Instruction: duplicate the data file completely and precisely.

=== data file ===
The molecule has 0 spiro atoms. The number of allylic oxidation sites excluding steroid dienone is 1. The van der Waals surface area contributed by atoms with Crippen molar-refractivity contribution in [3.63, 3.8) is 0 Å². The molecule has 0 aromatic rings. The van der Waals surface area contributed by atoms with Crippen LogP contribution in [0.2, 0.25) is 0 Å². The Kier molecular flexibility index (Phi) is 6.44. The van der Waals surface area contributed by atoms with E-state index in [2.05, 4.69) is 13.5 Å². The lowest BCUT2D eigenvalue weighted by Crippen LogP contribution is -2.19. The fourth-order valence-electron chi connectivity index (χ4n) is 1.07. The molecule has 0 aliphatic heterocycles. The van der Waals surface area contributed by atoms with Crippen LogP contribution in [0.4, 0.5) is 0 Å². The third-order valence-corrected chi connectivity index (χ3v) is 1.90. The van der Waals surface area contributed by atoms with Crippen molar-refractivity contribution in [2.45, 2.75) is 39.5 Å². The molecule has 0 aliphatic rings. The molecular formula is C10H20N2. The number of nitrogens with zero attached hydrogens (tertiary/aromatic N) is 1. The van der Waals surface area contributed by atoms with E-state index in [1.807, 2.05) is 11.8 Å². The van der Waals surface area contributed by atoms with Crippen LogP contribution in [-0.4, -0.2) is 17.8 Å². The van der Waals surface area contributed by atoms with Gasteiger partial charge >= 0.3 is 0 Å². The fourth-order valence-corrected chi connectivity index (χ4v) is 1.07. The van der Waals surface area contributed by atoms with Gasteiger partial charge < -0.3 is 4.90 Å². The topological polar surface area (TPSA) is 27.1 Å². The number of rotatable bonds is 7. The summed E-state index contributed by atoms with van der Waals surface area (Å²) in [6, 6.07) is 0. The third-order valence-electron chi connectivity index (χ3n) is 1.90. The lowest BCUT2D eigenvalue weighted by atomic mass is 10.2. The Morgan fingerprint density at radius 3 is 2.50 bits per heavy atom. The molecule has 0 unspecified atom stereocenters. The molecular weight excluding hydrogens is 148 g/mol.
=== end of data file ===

The molecule has 0 spiro atoms. The number of allylic oxidation sites excluding steroid dienone is 1. The van der Waals surface area contributed by atoms with Crippen molar-refractivity contribution in [3.63, 3.8) is 0 Å². The molecule has 0 aromatic rings. The van der Waals surface area contributed by atoms with Crippen LogP contribution in [0.2, 0.25) is 0 Å². The Kier molecular flexibility index (Phi) is 6.44. The van der Waals surface area contributed by atoms with E-state index in [2.05, 4.69) is 13.5 Å². The lowest BCUT2D eigenvalue weighted by Crippen LogP contribution is -2.19. The fourth-order valence-electron chi connectivity index (χ4n) is 1.07. The molecule has 0 aliphatic heterocycles. The van der Waals surface area contributed by atoms with Crippen LogP contribution in [0.4, 0.5) is 0 Å². The third-order valence-corrected chi connectivity index (χ3v) is 1.90. The van der Waals surface area contributed by atoms with Crippen molar-refractivity contribution in [2.45, 2.75) is 39.5 Å². The molecule has 0 aliphatic rings. The molecular formula is C10H20N2. The number of nitrogens with zero attached hydrogens (tertiary/aromatic N) is 1. The van der Waals surface area contributed by atoms with E-state index in [1.807, 2.05) is 11.8 Å². The van der Waals surface area contributed by atoms with Crippen LogP contribution in [-0.4, -0.2) is 17.8 Å². The van der Waals surface area contributed by atoms with Gasteiger partial charge >= 0.3 is 0 Å². The fourth-order valence-corrected chi connectivity index (χ4v) is 1.07. The van der Waals surface area contributed by atoms with Gasteiger partial charge < -0.3 is 4.90 Å². The topological polar surface area (TPSA) is 27.1 Å². The number of rotatable bonds is 7. The summed E-state index contributed by atoms with van der Waals surface area (Å²) in [6, 6.07) is 0. The third-order valence-electron chi connectivity index (χ3n) is 1.90. The lowest BCUT2D eigenvalue weighted by atomic mass is 10.2. The Morgan fingerprint density at radius 3 is 2.50 bits per heavy atom. The molecule has 0 unspecified atom stereocenters. The molecular weight excluding hydrogens is 148 g/mol.